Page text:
The current row over which of IBM and HP boasts the most energy efficient Blade systems could be heading for a resolution after both vendors said they would welcome tests overseen by an independent and credible third-party.
The row started earlier this month when IBM issued claims that internal testing had shown its AMD Opteron-based BladeCenter (LS21) used within the BladeCenter system requires 30 percent less energy when idle than the comparable HP Opteron-based BladeSystem (BL465c) in the HP cClass system. The company added that its server uses 18 percent less energy when running at full load. Meanwhile, IBM's Xeon-based BladeCenter systems also enjoys similar savings compared to HP models, according to its tests.
HP responded in a statement claiming that: "Based on what we know about IBM’s aging architecture, we feel strongly that these numbers are not a true apples-to-apples comparison".
The company went on to argue that its systems have more standard features and that "if IBM were able to match HP blades in this regard, we would be happy to have the HP BladeSystem tested against their best effort by an independent, unbiased and credible third-party".
However, Wayne Flaggs, vice president of enterprise BladeCenter at IBM, dismissed suggestions that the tests had been flawed. "It was pretty simple really," he said. "We put the same configurations side by side, ran them and metred the electricity."
He also insisted IBM was happy to take up HP's challenge of independent tests. "If that is what they're [HP] saying then bring it on," he said. "We'd fully support third party testing."
Flaggs accepted that the difficulty in staging such tests - as with any server bake off - would revolve around picking agreed server configurations. But he added that this was not an insurmountable problem and that it should be possible for a third party to put together a number of different configurations capable of mirroring real world scenarios.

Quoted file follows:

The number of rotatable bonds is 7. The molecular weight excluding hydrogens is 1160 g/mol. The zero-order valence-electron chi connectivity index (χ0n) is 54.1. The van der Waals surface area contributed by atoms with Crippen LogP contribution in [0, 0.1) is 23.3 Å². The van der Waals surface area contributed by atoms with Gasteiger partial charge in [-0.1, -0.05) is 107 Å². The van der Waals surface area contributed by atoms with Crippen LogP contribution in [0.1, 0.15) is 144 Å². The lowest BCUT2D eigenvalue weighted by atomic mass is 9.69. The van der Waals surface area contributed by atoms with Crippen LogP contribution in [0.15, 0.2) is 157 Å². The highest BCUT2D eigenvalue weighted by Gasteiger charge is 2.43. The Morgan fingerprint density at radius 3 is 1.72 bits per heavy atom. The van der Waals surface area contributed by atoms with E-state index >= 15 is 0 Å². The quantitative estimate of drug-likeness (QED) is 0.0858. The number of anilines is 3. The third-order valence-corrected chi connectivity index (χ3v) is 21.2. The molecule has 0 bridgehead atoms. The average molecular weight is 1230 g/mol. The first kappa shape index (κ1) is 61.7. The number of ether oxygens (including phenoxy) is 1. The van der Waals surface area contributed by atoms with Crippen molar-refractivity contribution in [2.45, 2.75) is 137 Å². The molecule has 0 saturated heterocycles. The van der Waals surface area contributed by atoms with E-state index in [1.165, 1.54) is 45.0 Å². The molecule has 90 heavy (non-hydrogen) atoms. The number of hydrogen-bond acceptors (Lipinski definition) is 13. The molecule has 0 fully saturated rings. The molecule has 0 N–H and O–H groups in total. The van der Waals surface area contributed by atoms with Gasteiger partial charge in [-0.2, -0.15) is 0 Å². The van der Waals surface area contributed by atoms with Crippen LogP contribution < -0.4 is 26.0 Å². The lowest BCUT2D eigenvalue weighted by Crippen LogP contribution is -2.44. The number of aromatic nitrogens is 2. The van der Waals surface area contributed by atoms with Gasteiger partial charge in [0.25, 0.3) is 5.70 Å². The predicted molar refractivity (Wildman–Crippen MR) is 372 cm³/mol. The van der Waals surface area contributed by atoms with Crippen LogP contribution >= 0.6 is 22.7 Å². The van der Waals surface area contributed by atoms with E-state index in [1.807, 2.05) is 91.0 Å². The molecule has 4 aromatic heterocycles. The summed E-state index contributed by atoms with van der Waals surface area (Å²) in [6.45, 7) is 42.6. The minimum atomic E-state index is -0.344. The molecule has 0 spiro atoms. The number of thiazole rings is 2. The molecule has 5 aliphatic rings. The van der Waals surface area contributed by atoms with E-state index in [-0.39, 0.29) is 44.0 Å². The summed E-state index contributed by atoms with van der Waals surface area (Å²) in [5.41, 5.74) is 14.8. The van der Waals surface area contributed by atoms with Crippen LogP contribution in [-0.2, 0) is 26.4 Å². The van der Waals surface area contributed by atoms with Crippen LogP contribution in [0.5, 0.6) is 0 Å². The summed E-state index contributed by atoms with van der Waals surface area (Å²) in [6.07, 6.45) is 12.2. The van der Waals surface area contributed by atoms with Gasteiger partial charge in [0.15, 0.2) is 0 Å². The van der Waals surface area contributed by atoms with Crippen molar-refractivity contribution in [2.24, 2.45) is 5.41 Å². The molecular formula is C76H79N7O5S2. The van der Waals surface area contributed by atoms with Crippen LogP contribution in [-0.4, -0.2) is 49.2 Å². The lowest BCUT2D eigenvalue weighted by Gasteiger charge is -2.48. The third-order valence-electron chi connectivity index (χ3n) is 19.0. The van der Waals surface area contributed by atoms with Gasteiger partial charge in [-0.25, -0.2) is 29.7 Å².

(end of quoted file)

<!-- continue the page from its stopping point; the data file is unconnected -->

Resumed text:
"Energy efficiency is the biggest issue IT directors face and the more data there is available the better," he said. "The smart ones will understand what configurations were used and which best suit their scenario."
He added that if agreeing on a third party to undertake the tests proved tricky then using several different bodies could help convince customers that the tests were fully independent.
Of course both companies can duck out of this potential joust by arguing that the different standard features on each system mean a true "apples for apples" test is impossible. But given that no two products from rival vendors will ever be identical this strikes as a pretty thin argument, particularly when thorough testing should be able to find a way to account for any differences.
The onus is now on both vendors to back up their talk of independent tests, pick up the phone and set a date for the big fight.
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